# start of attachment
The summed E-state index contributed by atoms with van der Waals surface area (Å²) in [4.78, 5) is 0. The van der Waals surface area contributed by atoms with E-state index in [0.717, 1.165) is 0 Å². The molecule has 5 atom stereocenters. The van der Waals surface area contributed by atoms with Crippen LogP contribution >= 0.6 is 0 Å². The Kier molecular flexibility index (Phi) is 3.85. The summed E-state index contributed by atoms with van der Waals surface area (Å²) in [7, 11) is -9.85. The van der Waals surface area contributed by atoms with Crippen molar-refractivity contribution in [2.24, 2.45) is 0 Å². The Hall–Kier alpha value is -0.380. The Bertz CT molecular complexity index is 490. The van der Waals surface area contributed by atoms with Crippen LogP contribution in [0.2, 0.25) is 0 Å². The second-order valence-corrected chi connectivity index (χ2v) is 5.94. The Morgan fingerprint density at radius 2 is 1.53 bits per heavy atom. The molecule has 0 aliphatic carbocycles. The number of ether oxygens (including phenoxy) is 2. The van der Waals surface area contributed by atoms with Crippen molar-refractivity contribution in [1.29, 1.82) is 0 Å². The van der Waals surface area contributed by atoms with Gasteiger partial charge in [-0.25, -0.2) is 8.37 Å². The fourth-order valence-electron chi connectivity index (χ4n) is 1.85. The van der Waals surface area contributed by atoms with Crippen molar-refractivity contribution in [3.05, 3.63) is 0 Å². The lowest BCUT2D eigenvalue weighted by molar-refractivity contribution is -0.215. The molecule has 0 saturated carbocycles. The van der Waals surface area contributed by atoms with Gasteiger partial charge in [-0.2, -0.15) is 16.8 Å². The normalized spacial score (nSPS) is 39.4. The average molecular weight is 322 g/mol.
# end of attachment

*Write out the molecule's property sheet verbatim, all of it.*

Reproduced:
The summed E-state index contributed by atoms with van der Waals surface area (Å²) in [4.78, 5) is 0. The van der Waals surface area contributed by atoms with E-state index in [0.717, 1.165) is 0 Å². The molecule has 5 atom stereocenters. The van der Waals surface area contributed by atoms with Crippen LogP contribution >= 0.6 is 0 Å². The Kier molecular flexibility index (Phi) is 3.85. The summed E-state index contributed by atoms with van der Waals surface area (Å²) in [7, 11) is -9.85. The van der Waals surface area contributed by atoms with Crippen molar-refractivity contribution in [2.24, 2.45) is 0 Å². The Hall–Kier alpha value is -0.380. The Bertz CT molecular complexity index is 490. The van der Waals surface area contributed by atoms with Crippen LogP contribution in [0.2, 0.25) is 0 Å². The second-order valence-corrected chi connectivity index (χ2v) is 5.94. The Morgan fingerprint density at radius 2 is 1.53 bits per heavy atom. The molecule has 0 aliphatic carbocycles. The number of ether oxygens (including phenoxy) is 2. The van der Waals surface area contributed by atoms with Crippen molar-refractivity contribution in [1.29, 1.82) is 0 Å². The van der Waals surface area contributed by atoms with Gasteiger partial charge in [-0.25, -0.2) is 8.37 Å². The fourth-order valence-electron chi connectivity index (χ4n) is 1.85. The van der Waals surface area contributed by atoms with Crippen molar-refractivity contribution in [3.05, 3.63) is 0 Å². The lowest BCUT2D eigenvalue weighted by molar-refractivity contribution is -0.215. The molecule has 0 saturated carbocycles. The van der Waals surface area contributed by atoms with Gasteiger partial charge in [-0.2, -0.15) is 16.8 Å². The normalized spacial score (nSPS) is 39.4. The average molecular weight is 322 g/mol.